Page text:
Illinois Appellate Court judge and bestselling crime novelist David Ellis ’93 JD finds that similar principles guide both his legal writing and his fiction writing. “It’s just a slightly different audience,” he says, “and [writing] is all about the audience.”
Ellis released his latest crime novel, Look Closer, in July. The novel focuses on a seemingly perfect suburban couple whose shocking secrets begin to unravel after the mysterious death of a socialite in a neighboring town. Ellis wanted this book to have the escapism of a beach read with the plot twists of an M. Night Shyamalan film. “I became enamored with the idea, especially during COVID, of having more fun than I’ve ever had with a book,” he says.
Ellis, whose debut novel, Line of Vision, won the 2002 Edgar Allan Poe Award for Best First Novel by an American Author, has published 17 other novels, including eight that were co-written with frequent collaborator James Patterson.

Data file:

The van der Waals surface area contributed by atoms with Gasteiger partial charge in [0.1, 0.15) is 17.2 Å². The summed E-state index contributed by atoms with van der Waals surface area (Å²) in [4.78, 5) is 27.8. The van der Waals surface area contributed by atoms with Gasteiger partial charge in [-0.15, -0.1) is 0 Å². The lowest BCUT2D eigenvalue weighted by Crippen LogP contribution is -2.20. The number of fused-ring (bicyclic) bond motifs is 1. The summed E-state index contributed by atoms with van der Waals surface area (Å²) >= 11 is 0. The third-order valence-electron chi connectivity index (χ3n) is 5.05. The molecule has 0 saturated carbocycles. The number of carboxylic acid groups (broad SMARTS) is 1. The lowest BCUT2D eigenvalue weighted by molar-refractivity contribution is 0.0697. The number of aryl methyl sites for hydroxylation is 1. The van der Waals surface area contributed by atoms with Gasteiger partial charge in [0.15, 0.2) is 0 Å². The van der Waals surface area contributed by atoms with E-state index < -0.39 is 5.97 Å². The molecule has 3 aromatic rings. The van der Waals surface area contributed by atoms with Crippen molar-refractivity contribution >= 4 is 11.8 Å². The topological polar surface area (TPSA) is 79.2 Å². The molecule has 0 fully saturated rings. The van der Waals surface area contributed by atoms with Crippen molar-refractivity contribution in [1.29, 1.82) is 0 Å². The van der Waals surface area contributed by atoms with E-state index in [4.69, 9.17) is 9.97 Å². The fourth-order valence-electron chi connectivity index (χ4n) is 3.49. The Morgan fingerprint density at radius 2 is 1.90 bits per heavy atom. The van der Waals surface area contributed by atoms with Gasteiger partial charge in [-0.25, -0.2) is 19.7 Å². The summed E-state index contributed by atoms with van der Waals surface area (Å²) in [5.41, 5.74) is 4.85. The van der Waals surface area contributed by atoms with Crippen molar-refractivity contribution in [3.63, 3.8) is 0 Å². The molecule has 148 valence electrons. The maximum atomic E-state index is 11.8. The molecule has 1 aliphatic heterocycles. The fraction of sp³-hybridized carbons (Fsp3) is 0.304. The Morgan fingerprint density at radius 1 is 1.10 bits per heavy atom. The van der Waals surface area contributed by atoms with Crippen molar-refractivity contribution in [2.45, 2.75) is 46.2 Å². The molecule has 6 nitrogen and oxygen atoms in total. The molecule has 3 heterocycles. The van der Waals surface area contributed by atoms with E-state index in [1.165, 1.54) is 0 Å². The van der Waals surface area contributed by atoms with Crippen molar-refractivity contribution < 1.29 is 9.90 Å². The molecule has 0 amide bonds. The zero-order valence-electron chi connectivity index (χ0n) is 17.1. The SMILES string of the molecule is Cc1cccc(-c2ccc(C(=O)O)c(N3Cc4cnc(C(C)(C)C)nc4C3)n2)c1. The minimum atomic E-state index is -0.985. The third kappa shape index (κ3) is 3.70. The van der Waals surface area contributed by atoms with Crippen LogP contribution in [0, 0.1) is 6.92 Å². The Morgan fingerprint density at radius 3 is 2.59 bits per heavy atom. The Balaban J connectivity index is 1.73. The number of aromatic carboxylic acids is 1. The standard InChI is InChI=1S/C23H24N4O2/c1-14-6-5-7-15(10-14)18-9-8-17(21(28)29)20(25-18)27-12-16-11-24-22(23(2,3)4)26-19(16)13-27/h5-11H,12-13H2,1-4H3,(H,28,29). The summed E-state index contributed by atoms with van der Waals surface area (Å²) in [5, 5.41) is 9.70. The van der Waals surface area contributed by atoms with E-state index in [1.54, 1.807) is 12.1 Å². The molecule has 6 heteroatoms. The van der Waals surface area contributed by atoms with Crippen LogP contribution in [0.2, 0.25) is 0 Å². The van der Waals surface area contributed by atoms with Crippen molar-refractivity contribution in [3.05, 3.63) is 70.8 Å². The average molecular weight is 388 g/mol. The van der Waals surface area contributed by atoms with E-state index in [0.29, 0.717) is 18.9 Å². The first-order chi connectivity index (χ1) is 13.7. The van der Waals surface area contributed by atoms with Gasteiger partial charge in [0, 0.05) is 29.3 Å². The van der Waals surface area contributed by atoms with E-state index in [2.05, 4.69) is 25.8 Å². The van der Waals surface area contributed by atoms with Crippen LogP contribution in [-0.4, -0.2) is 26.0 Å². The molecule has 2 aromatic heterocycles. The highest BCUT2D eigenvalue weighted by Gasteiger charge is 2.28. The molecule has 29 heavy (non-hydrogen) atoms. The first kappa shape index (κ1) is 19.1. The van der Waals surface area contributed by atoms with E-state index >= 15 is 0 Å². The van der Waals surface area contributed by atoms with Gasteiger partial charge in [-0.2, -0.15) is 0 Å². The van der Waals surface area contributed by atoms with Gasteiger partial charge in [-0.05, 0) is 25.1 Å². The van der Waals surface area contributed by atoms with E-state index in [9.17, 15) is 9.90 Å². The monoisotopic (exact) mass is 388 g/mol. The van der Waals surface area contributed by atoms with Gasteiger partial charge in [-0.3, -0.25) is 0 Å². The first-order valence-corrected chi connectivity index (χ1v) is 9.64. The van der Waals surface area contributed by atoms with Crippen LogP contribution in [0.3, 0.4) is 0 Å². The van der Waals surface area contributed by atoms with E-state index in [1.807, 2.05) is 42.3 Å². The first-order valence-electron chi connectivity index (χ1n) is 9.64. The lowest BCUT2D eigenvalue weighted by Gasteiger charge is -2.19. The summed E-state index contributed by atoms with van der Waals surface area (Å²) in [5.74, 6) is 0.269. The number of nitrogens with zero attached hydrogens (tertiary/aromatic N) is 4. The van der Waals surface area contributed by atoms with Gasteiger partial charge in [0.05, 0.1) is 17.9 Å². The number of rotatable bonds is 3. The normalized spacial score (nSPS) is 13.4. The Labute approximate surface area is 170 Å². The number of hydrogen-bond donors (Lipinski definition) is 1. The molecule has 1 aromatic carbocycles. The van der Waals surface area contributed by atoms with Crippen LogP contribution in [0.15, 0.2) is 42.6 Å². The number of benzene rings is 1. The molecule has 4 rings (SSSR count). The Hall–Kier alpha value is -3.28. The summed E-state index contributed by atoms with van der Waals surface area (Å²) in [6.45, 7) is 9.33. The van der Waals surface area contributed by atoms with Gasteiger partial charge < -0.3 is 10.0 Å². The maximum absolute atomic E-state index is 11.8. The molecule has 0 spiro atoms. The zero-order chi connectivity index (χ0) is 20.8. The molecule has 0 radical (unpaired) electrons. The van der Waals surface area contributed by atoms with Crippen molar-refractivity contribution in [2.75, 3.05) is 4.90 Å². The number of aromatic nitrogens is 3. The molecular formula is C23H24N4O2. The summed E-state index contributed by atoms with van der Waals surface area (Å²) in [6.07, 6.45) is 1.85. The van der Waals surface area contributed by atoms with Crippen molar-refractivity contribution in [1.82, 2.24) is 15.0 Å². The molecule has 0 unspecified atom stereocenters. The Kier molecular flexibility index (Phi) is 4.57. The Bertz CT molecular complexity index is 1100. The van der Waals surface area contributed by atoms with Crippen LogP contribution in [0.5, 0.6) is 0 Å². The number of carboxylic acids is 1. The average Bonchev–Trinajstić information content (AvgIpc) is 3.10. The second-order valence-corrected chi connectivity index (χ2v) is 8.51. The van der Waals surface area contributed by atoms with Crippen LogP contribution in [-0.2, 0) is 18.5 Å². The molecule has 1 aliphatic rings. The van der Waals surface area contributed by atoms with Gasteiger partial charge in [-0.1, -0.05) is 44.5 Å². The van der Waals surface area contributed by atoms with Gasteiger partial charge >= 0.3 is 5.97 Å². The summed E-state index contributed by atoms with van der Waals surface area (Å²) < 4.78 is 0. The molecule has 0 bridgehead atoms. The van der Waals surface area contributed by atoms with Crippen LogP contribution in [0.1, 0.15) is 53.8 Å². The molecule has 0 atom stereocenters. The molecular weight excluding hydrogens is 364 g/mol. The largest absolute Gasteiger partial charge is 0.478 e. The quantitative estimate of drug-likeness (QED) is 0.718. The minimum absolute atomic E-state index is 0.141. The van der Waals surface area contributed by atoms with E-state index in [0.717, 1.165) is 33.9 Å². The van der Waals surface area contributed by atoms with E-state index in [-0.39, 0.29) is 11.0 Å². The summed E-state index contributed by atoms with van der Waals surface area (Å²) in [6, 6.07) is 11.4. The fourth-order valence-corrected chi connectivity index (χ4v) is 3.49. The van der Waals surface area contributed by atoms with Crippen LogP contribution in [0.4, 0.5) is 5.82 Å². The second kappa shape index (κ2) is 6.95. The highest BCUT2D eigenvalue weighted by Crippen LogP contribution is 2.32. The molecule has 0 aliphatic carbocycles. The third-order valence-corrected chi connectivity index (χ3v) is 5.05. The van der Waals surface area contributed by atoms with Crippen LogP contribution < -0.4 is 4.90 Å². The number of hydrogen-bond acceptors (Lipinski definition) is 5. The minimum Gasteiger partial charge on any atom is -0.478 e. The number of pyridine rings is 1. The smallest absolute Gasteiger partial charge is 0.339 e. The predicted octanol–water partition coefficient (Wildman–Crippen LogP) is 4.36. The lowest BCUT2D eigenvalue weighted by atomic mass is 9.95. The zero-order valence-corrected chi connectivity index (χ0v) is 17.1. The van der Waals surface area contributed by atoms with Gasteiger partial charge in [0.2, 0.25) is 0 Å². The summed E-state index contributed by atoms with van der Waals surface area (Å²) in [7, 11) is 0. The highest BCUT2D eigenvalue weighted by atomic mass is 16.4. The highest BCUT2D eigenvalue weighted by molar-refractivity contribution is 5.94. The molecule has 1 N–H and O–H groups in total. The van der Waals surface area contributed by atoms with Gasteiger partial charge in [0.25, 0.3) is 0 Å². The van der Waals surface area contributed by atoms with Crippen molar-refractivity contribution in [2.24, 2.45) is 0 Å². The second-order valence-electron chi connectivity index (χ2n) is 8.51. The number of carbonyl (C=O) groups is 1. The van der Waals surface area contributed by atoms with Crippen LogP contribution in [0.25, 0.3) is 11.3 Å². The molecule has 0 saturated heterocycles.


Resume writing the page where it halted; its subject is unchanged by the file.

Specializing in commercial litigation and constitutional law, Ellis began his legal career in private practice. He then served as chief counsel to the speaker of the Illinois House of Representatives and was the prosecuting attorney in the impeachment trial of former Illinois Gov. Rod Blagojevich ’79. In 2014 Ellis was sworn in as the youngest-serving justice on the Illinois Appellate Court.
Ellis says he owes his legal and writing success to his experience at Northwestern Pritzker School of Law. “Northwestern taught me how to think,” he says, comparing law school to being part of a debate team. It was where he learned to defend a point with both logic and passion and to see both sides of any argument. “You learn so much about how the world works [in law school], how it all interacts.”
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